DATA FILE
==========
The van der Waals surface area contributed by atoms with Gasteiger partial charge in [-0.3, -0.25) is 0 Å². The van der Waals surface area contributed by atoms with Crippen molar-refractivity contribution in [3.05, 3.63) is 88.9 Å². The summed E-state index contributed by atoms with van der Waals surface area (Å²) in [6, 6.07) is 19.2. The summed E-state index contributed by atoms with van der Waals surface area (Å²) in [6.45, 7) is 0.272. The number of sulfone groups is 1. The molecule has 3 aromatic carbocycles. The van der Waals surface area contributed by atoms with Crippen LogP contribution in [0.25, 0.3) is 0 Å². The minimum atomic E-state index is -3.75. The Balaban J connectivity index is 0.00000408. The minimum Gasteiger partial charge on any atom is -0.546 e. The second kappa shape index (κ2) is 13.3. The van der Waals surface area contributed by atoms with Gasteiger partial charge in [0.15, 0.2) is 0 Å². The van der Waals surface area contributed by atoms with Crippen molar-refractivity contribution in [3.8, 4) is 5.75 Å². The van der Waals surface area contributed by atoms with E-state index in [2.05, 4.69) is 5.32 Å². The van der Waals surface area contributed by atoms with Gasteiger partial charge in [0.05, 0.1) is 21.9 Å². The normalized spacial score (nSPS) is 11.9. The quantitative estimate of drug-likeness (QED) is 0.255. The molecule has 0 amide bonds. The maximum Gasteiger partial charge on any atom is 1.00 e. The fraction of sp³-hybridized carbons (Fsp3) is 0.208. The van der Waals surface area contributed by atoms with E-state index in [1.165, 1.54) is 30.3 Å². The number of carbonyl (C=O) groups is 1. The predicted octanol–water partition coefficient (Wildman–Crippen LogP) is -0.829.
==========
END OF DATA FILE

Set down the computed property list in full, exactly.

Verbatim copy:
The van der Waals surface area contributed by atoms with Gasteiger partial charge in [-0.3, -0.25) is 0 Å². The van der Waals surface area contributed by atoms with Crippen molar-refractivity contribution in [3.05, 3.63) is 88.9 Å². The summed E-state index contributed by atoms with van der Waals surface area (Å²) in [6, 6.07) is 19.2. The summed E-state index contributed by atoms with van der Waals surface area (Å²) in [6.45, 7) is 0.272. The number of sulfone groups is 1. The molecule has 3 aromatic carbocycles. The van der Waals surface area contributed by atoms with Crippen LogP contribution in [0.25, 0.3) is 0 Å². The minimum atomic E-state index is -3.75. The Balaban J connectivity index is 0.00000408. The minimum Gasteiger partial charge on any atom is -0.546 e. The second kappa shape index (κ2) is 13.3. The van der Waals surface area contributed by atoms with Gasteiger partial charge in [0.15, 0.2) is 0 Å². The van der Waals surface area contributed by atoms with Crippen molar-refractivity contribution in [3.8, 4) is 5.75 Å². The van der Waals surface area contributed by atoms with E-state index in [2.05, 4.69) is 5.32 Å². The van der Waals surface area contributed by atoms with Gasteiger partial charge in [0.05, 0.1) is 21.9 Å². The normalized spacial score (nSPS) is 11.9. The quantitative estimate of drug-likeness (QED) is 0.255. The molecule has 0 amide bonds. The maximum Gasteiger partial charge on any atom is 1.00 e. The fraction of sp³-hybridized carbons (Fsp3) is 0.208. The van der Waals surface area contributed by atoms with E-state index in [1.165, 1.54) is 30.3 Å². The number of carbonyl (C=O) groups is 1. The predicted octanol–water partition coefficient (Wildman–Crippen LogP) is -0.829.